Aakash Odedra: ‘The world outside didn’t match my world within – dance was a saviour’

Show caption A dancer of quicksilver speed and gracefully light touch … Aakash Odedra. Photograph: Sean Goldthorpe Edinburgh festival 2022 Aakash Odedra: ‘The world outside didn’t match my world within – dance was a saviour’ The co-creator of Samsara recalls leaving Birmingham for India aged 15 in pursuit of his dreams – and how he met fellow dancer Hu Shenyuan, on a similar quest from China Lyndsey Winship Thu 11 Aug 2022 11.35 BST Share on Facebook

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When Aakash Odedra was 15, he left his home in Birmingham and set out on his own for India, not knowing where he was heading, only that he had to go. “It’s weird now I think about it,” says Odedra. “My son’s 15 and he’s been umming and ahhing about whether to get the train from Birmingham to Leicester.”

Odedra’s childhood, however, was different to his son’s. “I come from a very complex background,” he says. He moved constantly, living in 26 houses and going to nine schools. “I was raised by my grandmother. My mum and dad were, short version, doing their own thing.” He grew up knowing drug dealers and sex workers and mentions someone committing a murder. He would look out of the window of the flat he shared with his grandmother in Birmingham’s Sparkbrook and see rubbish on grey streets.

“I’d think the world outside doesn’t match the world within me. So I wanted to find a place where I could create a world that exists here,” he says, tapping his temple. For Odedra, the world he found was dancing. He trained in the classical Indian forms kathak and bharatanatyam. “That was my only saviour,” he says. “Dance was my god. It was my validation and my strength.”

‘He was my mirror, and I was his mirror’ … Hu Shenyuan and Aakash Odedra in Samsara. Photograph: Nirvair Singh Rai

Now 38, Odedra launched his own company in 2011, blending his classical training with contemporary dance and theatre in productions such as Rising, which included choreography by Akram Khan; Murmur, inspired by his dyslexia; and #JeSuis, reflecting on political and social oppression. He’s a dancer of quicksilver speed and gracefully light touch, his hands full of fine detail – they dance even as he talks, tracing flowing calligraphy in the air.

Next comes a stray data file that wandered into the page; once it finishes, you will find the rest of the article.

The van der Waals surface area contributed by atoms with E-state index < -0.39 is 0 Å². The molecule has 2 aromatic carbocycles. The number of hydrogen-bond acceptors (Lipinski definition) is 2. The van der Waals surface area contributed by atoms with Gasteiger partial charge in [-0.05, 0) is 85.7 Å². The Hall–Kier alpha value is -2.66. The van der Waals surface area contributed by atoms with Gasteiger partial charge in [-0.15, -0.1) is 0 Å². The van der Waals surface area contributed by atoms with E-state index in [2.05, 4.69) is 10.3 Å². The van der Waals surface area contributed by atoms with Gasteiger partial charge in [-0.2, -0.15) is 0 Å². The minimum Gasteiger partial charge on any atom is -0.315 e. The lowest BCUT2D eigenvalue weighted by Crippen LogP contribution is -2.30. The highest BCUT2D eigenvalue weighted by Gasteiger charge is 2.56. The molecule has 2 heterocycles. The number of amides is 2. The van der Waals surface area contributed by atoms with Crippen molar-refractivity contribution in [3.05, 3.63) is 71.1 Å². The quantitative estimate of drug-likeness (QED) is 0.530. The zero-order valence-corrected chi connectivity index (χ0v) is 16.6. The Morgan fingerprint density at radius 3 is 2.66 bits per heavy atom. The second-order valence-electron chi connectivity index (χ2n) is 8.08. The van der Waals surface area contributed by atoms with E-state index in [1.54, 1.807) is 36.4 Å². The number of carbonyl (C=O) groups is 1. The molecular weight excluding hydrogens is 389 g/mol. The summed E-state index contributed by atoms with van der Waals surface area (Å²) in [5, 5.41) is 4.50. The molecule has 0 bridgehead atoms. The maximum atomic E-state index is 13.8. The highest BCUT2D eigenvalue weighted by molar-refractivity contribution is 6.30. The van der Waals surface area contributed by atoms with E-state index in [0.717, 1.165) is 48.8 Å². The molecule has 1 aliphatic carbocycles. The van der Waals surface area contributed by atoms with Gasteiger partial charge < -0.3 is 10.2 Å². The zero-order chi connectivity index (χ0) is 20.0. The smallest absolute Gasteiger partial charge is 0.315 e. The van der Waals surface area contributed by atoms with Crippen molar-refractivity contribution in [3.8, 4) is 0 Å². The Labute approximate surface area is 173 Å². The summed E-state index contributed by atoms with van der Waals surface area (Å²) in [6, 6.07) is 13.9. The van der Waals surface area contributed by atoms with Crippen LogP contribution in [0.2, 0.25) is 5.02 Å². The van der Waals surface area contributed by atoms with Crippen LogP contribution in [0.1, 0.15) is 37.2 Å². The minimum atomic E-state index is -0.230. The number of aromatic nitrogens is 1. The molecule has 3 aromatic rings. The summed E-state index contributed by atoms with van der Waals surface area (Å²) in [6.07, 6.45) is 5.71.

A few years after teenage Odedra travelled to India, thousands of miles away another 15-year-old set out on his own journey. The Chinese dancer Hu Shenyuan left home and travelled 36 hours from his village to Beijing, landing on the doorstep of a dance school. When the pair met several years ago, they instantly felt like they knew each other. “I still remember the door opening and us looking at each other, and we always say we’re like one soul split in two,” says Odedra. They have drawn on their shared stories and journeys to create a work together, Samsara, which they’re performing at the Edinburgh international festival. It’s based on the classic Chinese novel Journey to the West (the west in this case being India), telling the tale of a 7th-century monk seeking Buddhist teachings.

‘I come from a very complex background’ … Aakash Odedra appearing last year at Curve Leicester. Photograph: Tristram Kenton/the Guardian

The dancers use a translator but mostly communicate “just through movement, or just the eyes”, or not even that. “There’s a sense of not having to speak about anything, yet knowing everything,” says Odedra. The fact they couldn’t share words gave rise to a sort of sixth sense between the pair. When it came to creating choreography, “he was my mirror, and I was his mirror”. In Samsara, they could be seen as two sides of the same person, darting and swirling in and out of light and sudden darkness on an atmospheric stage, backed by the dense thrum of live music from a trio including throat singer Michael Ormiston.

His partner’s movement has a boneless quality to it. The first time Odedra saw him dance “it was like mercury”, he says. “I didn’t know where his hand was, where his head was, his elbow, nothing made sense.” Odedra marvels at his friend’s ability to hold the viewer’s attention even when not moving: “His stillness, I think that’s the most beautiful among all the incredible things he does with his body.”

At the heart of Samsara is the Buddhist philosophy of the wheel of life, and the cycle of death and rebirth, something Odedra feels we’ve all had to face up to during the pandemic – his own extended family and friends were particularly hard hit. “Every time you opened up Facebook it was: RIP, RIP, RIP,” he says (not all of those deaths were Covid). “After my 37th funeral in that two years I stopped counting. Death started to become part of life.”

Samsara was created before (and interrupted by) the pandemic, but its themes have become acutely relevant. “Somewhere inside, this piece speaks about life and death, not as the end but as a continuum.” It’s also, he says, a return to his classical technique, after moving more and more into contemporary dance. “I felt I’d detached from it for a long time. I’ve brought back the sense of roots,” he says, taking another step in his circling journey.